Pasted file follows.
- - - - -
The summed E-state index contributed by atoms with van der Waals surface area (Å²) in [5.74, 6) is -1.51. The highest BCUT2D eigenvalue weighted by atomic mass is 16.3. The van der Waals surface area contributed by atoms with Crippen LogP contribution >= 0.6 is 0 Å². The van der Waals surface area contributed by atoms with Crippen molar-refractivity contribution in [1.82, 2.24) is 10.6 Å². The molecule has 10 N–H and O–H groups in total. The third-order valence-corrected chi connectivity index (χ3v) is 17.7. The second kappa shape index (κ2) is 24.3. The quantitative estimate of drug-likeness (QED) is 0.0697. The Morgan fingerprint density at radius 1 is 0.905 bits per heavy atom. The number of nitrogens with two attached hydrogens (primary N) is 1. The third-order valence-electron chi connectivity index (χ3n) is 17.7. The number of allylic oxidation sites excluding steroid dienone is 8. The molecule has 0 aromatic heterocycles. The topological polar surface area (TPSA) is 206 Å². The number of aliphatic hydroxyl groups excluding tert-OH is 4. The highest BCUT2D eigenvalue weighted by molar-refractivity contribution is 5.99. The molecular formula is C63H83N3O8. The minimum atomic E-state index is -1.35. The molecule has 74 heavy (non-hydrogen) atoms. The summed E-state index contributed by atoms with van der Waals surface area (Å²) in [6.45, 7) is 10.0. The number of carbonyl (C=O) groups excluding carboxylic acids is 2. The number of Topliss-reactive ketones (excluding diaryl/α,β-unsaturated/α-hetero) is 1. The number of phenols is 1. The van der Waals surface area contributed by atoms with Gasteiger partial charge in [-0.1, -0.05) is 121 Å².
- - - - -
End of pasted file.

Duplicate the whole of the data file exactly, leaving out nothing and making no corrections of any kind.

The summed E-state index contributed by atoms with van der Waals surface area (Å²) in [5.74, 6) is -1.51. The highest BCUT2D eigenvalue weighted by atomic mass is 16.3. The van der Waals surface area contributed by atoms with Crippen LogP contribution >= 0.6 is 0 Å². The van der Waals surface area contributed by atoms with Crippen molar-refractivity contribution in [1.82, 2.24) is 10.6 Å². The molecule has 10 N–H and O–H groups in total. The third-order valence-corrected chi connectivity index (χ3v) is 17.7. The second kappa shape index (κ2) is 24.3. The quantitative estimate of drug-likeness (QED) is 0.0697. The Morgan fingerprint density at radius 1 is 0.905 bits per heavy atom. The number of nitrogens with two attached hydrogens (primary N) is 1. The third-order valence-electron chi connectivity index (χ3n) is 17.7. The number of allylic oxidation sites excluding steroid dienone is 8. The molecule has 0 aromatic heterocycles. The topological polar surface area (TPSA) is 206 Å². The number of aliphatic hydroxyl groups excluding tert-OH is 4. The highest BCUT2D eigenvalue weighted by molar-refractivity contribution is 5.99. The molecular formula is C63H83N3O8. The minimum atomic E-state index is -1.35. The molecule has 74 heavy (non-hydrogen) atoms. The summed E-state index contributed by atoms with van der Waals surface area (Å²) in [6.45, 7) is 10.0. The number of carbonyl (C=O) groups excluding carboxylic acids is 2. The number of Topliss-reactive ketones (excluding diaryl/α,β-unsaturated/α-hetero) is 1. The number of phenols is 1. The van der Waals surface area contributed by atoms with Gasteiger partial charge in [-0.1, -0.05) is 121 Å².